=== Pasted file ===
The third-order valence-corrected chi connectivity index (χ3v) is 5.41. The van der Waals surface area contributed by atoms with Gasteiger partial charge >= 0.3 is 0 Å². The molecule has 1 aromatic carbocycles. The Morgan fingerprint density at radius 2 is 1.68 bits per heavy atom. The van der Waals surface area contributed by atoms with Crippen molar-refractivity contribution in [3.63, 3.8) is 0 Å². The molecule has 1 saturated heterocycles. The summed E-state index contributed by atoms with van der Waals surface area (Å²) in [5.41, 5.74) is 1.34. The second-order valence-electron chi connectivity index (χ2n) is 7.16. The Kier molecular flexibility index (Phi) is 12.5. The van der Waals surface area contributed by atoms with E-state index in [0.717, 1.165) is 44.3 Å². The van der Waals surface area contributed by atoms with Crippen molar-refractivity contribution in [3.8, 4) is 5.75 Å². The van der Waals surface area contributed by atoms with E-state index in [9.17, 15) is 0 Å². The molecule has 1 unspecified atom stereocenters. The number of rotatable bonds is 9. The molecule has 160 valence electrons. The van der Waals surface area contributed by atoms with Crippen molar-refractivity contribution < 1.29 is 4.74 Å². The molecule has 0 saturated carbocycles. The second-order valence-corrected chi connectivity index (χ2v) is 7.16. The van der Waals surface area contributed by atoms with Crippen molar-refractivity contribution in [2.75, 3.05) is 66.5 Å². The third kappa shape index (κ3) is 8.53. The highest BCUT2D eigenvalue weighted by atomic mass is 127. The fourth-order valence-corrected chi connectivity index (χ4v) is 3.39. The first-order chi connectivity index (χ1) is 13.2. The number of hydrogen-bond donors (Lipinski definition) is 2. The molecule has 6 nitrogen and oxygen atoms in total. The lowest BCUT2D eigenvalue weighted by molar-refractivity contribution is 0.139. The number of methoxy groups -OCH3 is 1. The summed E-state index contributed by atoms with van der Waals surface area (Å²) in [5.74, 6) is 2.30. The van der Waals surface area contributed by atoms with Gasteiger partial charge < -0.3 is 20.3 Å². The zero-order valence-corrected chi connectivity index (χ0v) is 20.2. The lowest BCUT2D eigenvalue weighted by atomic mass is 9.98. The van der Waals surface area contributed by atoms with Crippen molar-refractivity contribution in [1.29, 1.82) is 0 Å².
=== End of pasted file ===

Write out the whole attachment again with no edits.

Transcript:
The third-order valence-corrected chi connectivity index (χ3v) is 5.41. The van der Waals surface area contributed by atoms with Gasteiger partial charge >= 0.3 is 0 Å². The molecule has 1 aromatic carbocycles. The Morgan fingerprint density at radius 2 is 1.68 bits per heavy atom. The van der Waals surface area contributed by atoms with Crippen molar-refractivity contribution in [3.63, 3.8) is 0 Å². The molecule has 1 saturated heterocycles. The summed E-state index contributed by atoms with van der Waals surface area (Å²) in [5.41, 5.74) is 1.34. The second-order valence-electron chi connectivity index (χ2n) is 7.16. The Kier molecular flexibility index (Phi) is 12.5. The van der Waals surface area contributed by atoms with E-state index in [0.717, 1.165) is 44.3 Å². The van der Waals surface area contributed by atoms with Crippen molar-refractivity contribution in [3.8, 4) is 5.75 Å². The van der Waals surface area contributed by atoms with E-state index in [9.17, 15) is 0 Å². The molecule has 1 unspecified atom stereocenters. The number of rotatable bonds is 9. The molecule has 160 valence electrons. The van der Waals surface area contributed by atoms with Crippen molar-refractivity contribution < 1.29 is 4.74 Å². The molecule has 0 saturated carbocycles. The second-order valence-corrected chi connectivity index (χ2v) is 7.16. The van der Waals surface area contributed by atoms with Crippen molar-refractivity contribution in [2.75, 3.05) is 66.5 Å². The third kappa shape index (κ3) is 8.53. The highest BCUT2D eigenvalue weighted by atomic mass is 127. The fourth-order valence-corrected chi connectivity index (χ4v) is 3.39. The first-order chi connectivity index (χ1) is 13.2. The number of hydrogen-bond donors (Lipinski definition) is 2. The molecule has 6 nitrogen and oxygen atoms in total. The lowest BCUT2D eigenvalue weighted by molar-refractivity contribution is 0.139. The number of methoxy groups -OCH3 is 1. The summed E-state index contributed by atoms with van der Waals surface area (Å²) in [5.74, 6) is 2.30. The van der Waals surface area contributed by atoms with Gasteiger partial charge < -0.3 is 20.3 Å². The zero-order valence-corrected chi connectivity index (χ0v) is 20.2. The lowest BCUT2D eigenvalue weighted by atomic mass is 9.98. The van der Waals surface area contributed by atoms with Crippen molar-refractivity contribution in [1.29, 1.82) is 0 Å².